Principles of Baptists

The basic doctrinal beliefs of Evangelical Christian Baptists, based on the Holy Scriptures, are formulated into seven basic principles of Evangelical Christian Baptists.

  • 1. The Holy Scriptures - the books of the Old and New Testaments (canonical) are the basis of the teachings of Evangelical Christian Baptists.
  • 2. The church – it should consist exclusively of regenerated people.
  • 3. Baptism and the Lord's Supper – these belong exclusively to regenerated people.
  • 4. Independence – every single local church is independent.
  • 5. Equality - of all members of the local church.
  • 6. Freedom of conscience for all.
  • 7. Separation of church and state.

Principle 1. The Holy Scriptures - the books of the Old and New Testaments (canonical) are the basis of the beliefs of the Evangelical Christian Baptists.

Evangelical Christian Baptists only consider the Bible to be the basis of their faith, world view and morality. The Lord Jesus Christ prayed for his followers, “Sanctify them through the truth; Your word is truth”(John 17:17). The Bible is the Word of God, God's written revelation. Therefore, it is the Bible that must be obeyed as God's voice. No human wisdom can replace or complement the Word of God.

The Bible is a complete and perfect message of God, absolutely necessary and absolutely sufficient for salvation and the full spiritual life. Anything contrary to the Bible and not derived from its text, cannot be part of the faith of evangelical Christian Baptists.

Principle 2. The church should consist exclusively of regenerated people.

The local Christian church should be a community of sincerely believers, born-again people. According to the Word of God, “One body and one spirit,… one Lord, one faith, one baptism, one God and Father of all, Who is above all, and through all, and in all of us ”(Ephesians 4: 4-6). Evangelical Baptist Christians believe that faith is not inherited and that one does not become a Christian simply by attending or joining the church.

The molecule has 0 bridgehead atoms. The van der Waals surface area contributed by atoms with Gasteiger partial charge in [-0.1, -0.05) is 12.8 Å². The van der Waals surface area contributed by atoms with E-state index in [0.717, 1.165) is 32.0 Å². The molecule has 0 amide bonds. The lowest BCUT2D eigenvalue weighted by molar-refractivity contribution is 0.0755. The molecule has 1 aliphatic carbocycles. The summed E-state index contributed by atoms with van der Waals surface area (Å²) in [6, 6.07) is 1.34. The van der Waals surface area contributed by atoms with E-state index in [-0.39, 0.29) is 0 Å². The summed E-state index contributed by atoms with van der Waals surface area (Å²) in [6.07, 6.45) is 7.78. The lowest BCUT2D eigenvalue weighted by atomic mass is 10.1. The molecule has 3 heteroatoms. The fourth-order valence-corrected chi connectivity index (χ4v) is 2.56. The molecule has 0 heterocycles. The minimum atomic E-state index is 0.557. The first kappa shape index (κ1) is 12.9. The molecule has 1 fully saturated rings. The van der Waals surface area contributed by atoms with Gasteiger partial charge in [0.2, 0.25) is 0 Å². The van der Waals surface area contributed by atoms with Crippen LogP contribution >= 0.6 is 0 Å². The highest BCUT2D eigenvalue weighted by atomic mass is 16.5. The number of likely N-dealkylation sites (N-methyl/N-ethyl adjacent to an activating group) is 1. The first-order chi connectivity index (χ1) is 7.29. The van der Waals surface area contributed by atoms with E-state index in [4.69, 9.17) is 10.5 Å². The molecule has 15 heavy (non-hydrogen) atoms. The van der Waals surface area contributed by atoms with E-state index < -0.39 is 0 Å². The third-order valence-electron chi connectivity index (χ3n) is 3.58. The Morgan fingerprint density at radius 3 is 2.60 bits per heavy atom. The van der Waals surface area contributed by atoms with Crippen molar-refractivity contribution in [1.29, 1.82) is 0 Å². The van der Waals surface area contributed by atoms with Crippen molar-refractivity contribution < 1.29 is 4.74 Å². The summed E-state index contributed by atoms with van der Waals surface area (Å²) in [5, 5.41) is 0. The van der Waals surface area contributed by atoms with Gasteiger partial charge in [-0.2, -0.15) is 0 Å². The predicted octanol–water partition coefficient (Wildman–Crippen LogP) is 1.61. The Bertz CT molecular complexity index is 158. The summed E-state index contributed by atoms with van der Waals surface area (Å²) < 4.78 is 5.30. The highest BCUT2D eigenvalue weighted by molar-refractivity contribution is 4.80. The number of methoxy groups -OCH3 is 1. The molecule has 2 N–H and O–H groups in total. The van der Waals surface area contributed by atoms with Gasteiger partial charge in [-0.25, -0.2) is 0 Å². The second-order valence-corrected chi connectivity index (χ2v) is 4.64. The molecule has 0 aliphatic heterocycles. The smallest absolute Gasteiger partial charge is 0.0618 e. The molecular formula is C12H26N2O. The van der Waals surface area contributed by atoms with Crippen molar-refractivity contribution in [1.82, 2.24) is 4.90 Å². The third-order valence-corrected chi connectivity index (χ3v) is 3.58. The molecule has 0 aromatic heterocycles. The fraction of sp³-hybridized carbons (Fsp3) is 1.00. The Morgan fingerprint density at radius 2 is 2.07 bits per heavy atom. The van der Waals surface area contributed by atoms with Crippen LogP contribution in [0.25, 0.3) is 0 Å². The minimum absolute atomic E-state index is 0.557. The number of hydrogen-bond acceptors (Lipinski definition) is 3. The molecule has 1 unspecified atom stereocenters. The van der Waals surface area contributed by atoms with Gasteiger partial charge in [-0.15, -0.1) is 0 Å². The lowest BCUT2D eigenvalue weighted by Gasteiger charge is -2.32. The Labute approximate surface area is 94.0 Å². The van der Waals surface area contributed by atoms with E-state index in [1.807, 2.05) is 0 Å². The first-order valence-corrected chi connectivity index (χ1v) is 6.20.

Only sincere repentance and faith make a person a Christian, and only then a believer should join himself to the local church of regenerated Christians like him. Therefore, Evangelical Baptist Christians do not add to the church records, all those who attend it, believing that the formal inclusion of unregenerate people into the church membership is a deviation from the Word of God and the path to spiritual death of the church.

Principle 3. Baptism and the Lord's Supper belong exclusively to regenerated people.

Evangelical Baptist Christians believe that water baptism and the Lord's Supper are the commandments of the Lord Jesus Christ for the church. The Savior established water baptism before His Ascension to Heavenly Father, commanding the disciples “... Jesus said to them: All authority in Heaven and on earth has been given to me. Go then, teach all nations, baptizing them in the name of the Father and the Son and the Holy Spirit, teaching them to obey everything that I have commanded you; and behold, I am with you all the days until the end of the age. Amen” (Matthew 28: 18-20).

The Lord's Supper was set by Christ before His atoning sufferings "... do this in remembrance of Me. Also the cup after supper, saying: This cup [is] the New Covenant in My blood, which is shed for you ”(Luke 22: 19,20). Evangelical Baptist Christians do not believe that baptism and the Lord's Supper are works that give salvation. Only living faith in Christ saves. Baptism and Communion support and encourage the faith of already saved people; they do not complement the Holy Scripture to affect any righteousness. In symbolic form, they visibly indicate and express truths that believers already know from the Word of God. They serve for the spiritual affirmation and reminder of the salvation of the spiritual unity of all believers.